Exporting Financial Institutions Management via Foreign Direct Investment Mergers and Acquisitions
Journal of International Money and Finance,
We test the relevance of the new trade theory and the traditional theory of comparative advantage for explaining the geographic patterns of international M&As of financial institutions between 1985 and 2000. The data provide statistically significant support for both theories. We also find evidence that the U.S. has idiosyncratic comparative advantages at both exporting and importing financial institutions management.
The Total Cost of Trading Belgian Shares: Brussels versus London
Journal of Banking & Finance,
Since 1990, London’s SEAQ International (SEAQ-I) has attracted considerable trading volume in Belgian equities. This paper investigates competition between the Brussels CATS market and London’s SEAQ-I. Toward this end, we gathered extensive limit order book data as well as transactions and quotation information. With regard to liquidity (indirect costs), measured by the quoted and effective bid–ask spread, the paper concludes that CATS outperforms SEAQ International for both measures. The effective spread is of course substantially smaller than the quoted spread, with the CATS effective spread showing a U-shaped form. This paper, unique in employing an extensive data set that includes all hidden orders and the whole limit order book, produces results in line with the different market microstructure models. Total trading costs on CATS are lower (higher) for small (large) trade sizes.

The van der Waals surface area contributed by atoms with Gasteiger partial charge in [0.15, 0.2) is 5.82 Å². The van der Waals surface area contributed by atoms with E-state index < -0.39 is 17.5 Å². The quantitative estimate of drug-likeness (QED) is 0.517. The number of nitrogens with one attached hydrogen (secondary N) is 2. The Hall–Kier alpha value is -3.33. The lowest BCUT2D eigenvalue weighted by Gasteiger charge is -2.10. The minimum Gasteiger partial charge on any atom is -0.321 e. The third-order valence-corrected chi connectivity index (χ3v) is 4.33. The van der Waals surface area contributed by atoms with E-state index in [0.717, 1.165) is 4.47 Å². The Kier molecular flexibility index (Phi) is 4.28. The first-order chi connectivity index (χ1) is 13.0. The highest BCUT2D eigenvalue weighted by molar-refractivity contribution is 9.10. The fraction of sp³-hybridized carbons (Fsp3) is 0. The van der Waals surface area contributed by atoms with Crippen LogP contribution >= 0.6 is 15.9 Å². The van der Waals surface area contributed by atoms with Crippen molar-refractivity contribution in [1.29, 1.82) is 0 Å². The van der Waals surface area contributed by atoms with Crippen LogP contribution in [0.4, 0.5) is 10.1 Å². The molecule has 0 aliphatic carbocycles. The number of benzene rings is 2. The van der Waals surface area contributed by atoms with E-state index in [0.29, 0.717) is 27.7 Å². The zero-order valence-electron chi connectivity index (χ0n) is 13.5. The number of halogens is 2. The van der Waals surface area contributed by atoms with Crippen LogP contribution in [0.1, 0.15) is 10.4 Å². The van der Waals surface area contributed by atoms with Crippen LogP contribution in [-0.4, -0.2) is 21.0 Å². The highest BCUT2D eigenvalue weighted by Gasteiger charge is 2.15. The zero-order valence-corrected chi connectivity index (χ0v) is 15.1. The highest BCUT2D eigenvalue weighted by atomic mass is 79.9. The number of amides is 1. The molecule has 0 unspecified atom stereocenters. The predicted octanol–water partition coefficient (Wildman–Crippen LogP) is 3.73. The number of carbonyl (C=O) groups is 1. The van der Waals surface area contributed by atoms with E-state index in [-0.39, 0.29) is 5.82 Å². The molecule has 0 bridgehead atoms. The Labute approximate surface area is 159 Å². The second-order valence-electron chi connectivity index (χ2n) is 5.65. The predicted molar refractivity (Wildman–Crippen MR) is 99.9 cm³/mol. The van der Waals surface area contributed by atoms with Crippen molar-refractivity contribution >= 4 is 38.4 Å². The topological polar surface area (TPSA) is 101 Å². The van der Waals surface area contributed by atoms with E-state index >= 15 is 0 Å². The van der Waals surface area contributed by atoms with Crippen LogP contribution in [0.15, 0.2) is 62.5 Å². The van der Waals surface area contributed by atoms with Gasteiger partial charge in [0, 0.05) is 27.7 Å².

Revenue Implications of Trade Liberalization
IMF Occasional Papers, No. 180,
In recent decades many countries have dismantled trade barriers and opened their economies to international competition. Trade liberalization is seen to promote economic efficiency, international competitiveness, and an expansion of trade, perhaps especially in imperfectly competitive markets. Yet despite this progress in trade liberalization, as evidenced by the conclusion of the Uruguay Round in 1994 and the establishment of the World Trade Organization (WTO) in 1995, trade barriers are still widespread. Some economies and some sectors (e.g., agriculture in many industrial countries) remain relatively insulated from the global economy by a variety of nontariff and tariff barriers, even as import substitution continues to lose ground as a strategy for economic development.